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Your Child as a Model
Nowadays magazines, TV commercials and even highway billboards bristle with images of cute and charming children. If you believe that your child has a modeling potential too, here are some supermodel tips you must follow.
1. Get the picture.
Your first step should be a mail to a modeling agency. It includes a couple of color snapshots of your child (both head-only and full-body photos), a self-addressed, stamped envelope and a short letter stating your interest. Write your child's name (and yours), his age, clothing size, hair and eye color, and address on the back of each photo.
As for appearance, modeling agents prefer average-looking children. Another important criterion is that models must live near the agency's headquarters, because theyhave to travel to shoots and meetings as fast as possible.Thus if you don't live in a major metropolitan area, your modeling opportunities are quite limited.
A good agency will try to contact you within several weeks, sending either a polite rejection letter or an invitation for you and your child to make an appointment. If the agents are satisfied with you and your child you may be invited to sign an exclusive contract. But before you do . . .
2. Steer clear of scams.
Be cautious if you are asked for money up front – most respected agencies don't demand any payment until your child has already worked.
Also, some unreliable agencies may not ask for money from the very beginning; they'll say they need you to spend a pretty penny on videos or fancy photos of your child, which they claim they'll then send out to potential clients. Good agencies usually want no more than regularly updated home snapshots or, at most, a set of professionally shot composite cards that will cost you about $200.
To avoid pitfalls, check out the agency with your local Better Business Bureau. It would be also useful to follow your instincts.
3. Put on your walking shoes.
As soon as you sign a contract with an agency, the real work begins: you and your child will be sent on numerous meetings with representatives of firms who may be interested in hiring your child and want to look her over. Such meetings usually last for about 15 minutes, but if there's a line, a go-see can last much longer.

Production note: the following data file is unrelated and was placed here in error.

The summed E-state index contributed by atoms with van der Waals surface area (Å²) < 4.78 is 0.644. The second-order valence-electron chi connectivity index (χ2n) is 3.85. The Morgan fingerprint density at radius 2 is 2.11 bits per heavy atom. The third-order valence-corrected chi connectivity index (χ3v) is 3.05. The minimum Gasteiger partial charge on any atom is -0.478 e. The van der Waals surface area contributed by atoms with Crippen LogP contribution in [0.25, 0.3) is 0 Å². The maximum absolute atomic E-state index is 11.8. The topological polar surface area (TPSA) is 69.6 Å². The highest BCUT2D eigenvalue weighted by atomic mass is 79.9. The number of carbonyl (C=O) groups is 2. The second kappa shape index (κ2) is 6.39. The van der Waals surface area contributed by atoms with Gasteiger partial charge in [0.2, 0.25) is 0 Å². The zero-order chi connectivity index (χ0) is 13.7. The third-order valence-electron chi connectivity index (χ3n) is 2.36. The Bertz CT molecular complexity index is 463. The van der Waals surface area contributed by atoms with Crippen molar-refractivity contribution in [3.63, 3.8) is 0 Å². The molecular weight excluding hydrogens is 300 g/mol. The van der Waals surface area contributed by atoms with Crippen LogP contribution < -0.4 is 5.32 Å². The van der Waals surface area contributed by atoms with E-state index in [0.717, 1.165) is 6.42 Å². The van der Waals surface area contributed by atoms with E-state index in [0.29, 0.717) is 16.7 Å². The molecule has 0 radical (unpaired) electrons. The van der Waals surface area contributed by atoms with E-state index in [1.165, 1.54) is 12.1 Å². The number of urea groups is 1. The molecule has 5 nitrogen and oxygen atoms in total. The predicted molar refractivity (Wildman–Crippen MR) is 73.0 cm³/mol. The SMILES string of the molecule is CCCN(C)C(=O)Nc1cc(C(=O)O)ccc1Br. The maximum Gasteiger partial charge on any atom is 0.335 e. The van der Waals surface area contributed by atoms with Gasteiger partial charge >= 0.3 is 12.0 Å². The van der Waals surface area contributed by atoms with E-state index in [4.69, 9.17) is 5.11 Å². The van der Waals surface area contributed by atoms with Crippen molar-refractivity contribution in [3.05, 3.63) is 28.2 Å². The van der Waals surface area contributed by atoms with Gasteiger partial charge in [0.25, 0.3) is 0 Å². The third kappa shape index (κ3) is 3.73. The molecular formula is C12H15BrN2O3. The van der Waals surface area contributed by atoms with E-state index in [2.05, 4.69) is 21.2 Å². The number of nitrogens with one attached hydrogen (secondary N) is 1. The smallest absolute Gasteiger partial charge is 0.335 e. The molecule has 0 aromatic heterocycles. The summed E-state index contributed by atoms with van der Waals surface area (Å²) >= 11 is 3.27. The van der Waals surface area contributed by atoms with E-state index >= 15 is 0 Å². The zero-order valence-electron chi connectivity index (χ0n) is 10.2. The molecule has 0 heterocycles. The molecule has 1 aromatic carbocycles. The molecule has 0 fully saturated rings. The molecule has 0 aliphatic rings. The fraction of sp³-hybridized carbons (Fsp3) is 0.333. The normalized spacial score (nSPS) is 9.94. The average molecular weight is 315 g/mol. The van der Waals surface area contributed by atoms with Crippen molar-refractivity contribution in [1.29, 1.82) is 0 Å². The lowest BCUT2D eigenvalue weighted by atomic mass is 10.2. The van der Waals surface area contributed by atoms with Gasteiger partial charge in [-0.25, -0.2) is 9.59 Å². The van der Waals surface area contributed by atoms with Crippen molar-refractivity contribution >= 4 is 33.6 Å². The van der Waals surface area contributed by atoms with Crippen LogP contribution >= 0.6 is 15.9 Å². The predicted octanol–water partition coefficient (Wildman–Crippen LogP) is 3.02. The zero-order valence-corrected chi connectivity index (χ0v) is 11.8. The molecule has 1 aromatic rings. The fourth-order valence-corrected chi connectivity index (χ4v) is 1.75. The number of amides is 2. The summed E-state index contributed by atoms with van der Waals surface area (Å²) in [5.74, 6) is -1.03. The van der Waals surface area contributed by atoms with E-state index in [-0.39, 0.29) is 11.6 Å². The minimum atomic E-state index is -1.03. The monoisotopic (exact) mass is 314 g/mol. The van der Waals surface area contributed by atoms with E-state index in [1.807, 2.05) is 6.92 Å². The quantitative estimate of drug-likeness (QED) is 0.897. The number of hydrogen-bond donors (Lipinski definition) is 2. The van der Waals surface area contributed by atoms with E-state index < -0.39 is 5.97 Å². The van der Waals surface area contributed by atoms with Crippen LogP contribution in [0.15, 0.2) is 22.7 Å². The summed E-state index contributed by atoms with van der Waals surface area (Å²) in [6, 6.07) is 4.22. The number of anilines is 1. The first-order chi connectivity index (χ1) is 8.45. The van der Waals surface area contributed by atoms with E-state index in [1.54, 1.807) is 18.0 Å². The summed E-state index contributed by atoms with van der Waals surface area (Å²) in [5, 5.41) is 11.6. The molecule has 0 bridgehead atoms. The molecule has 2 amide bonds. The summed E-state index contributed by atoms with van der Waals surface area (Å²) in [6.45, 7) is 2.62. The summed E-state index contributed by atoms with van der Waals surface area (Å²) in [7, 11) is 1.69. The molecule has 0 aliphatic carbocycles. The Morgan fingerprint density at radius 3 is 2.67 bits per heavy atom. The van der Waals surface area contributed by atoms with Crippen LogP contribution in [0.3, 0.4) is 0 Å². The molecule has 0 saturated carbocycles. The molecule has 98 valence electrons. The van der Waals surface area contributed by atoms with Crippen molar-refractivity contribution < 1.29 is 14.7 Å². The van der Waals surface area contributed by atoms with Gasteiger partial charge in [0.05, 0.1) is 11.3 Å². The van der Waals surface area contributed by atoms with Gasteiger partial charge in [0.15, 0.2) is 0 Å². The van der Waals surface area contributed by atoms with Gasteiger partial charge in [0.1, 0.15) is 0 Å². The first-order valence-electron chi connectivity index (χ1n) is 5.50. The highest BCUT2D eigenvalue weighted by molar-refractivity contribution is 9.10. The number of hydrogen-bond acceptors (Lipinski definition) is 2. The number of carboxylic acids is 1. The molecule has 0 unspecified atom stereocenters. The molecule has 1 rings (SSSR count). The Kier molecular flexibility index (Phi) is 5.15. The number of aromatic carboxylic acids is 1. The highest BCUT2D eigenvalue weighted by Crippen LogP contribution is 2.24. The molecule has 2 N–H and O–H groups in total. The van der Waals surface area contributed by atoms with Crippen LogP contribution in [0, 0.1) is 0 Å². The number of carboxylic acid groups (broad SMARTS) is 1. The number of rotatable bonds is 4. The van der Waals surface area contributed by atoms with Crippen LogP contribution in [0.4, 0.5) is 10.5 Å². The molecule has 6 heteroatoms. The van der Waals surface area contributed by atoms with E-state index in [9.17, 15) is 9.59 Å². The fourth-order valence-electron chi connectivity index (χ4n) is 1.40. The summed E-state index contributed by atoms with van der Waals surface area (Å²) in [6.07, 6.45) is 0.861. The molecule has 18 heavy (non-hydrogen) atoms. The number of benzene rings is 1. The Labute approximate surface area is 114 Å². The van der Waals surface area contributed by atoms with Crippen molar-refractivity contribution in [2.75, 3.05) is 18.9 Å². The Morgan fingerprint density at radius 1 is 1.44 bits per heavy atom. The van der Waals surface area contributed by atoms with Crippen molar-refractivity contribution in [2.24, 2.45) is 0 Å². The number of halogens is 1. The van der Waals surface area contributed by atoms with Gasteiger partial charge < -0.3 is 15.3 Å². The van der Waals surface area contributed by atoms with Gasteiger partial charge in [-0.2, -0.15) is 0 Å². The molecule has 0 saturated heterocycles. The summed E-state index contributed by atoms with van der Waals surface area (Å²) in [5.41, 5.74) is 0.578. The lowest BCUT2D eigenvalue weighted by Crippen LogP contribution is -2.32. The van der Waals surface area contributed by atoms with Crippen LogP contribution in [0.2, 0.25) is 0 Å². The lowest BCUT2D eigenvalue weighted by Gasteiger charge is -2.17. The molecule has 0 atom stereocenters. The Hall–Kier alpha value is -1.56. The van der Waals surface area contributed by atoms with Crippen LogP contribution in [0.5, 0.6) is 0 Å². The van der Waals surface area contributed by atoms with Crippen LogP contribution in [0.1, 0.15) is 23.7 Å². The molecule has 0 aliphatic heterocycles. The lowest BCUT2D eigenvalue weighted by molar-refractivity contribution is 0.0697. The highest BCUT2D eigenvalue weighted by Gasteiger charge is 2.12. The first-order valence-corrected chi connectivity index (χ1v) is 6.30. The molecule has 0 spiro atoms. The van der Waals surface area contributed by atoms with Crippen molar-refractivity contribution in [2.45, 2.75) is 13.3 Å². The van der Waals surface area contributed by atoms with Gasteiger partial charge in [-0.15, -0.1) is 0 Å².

Traveling to and from the site will take you a certain amount of time, too. But if you want your child to get a job, you will have to go with him everywhere to show that you're committed. A number of meetings may vary from two a day to none for weeks, and it may take several attempts for your child to get hired.
4. Be realistic.
If you think that your child's modeling will make you a fortune, you will be disappointed. Young kids usually get no more than two or three jobs a month and work only a couple of hours at a time.
The standard fee for catalog work is $75 an hour. Posing for product packages may be a bit more profitable, possibly $125 per hour, but editorial work for magazines earns even less, ranging from $25 to $75 an hour. Sometimes the most prestigious places pay the least because they bring your child a good tear sheet for his portfolio.
Such clipping can become a step toward more-profitable work. TV gigs can bring higher fee, however you will have to go through a talent agency or an agency division that specializes in television. The process is quite similar: sending the snapshots, signing the contract, attending the go-sees in order to get a chance to star in a commercialor a TV show. Such work can yield from about $475 all the way up to $100,000. In most cases, commercials starring children under 4 are shot several times with several candidates: only the baby who's chosen for the role eventually makes the big bucks.
5. Don't take rejection to heart.
If you have decided to help your child launch a modeling career, prepare yourself for rejection and don't lose heart if you hear it.
You should remember that modeling agencies and their clients don't always try to find a perfect-looking child to sell a product or represent a story. It is more likely that an average-looking child will appear to be the one they are looking for. It's possible that your child may simply be the wrong shirt size, or she may even be too cute. All in all, there's someone who will always think she's ideal-- you!
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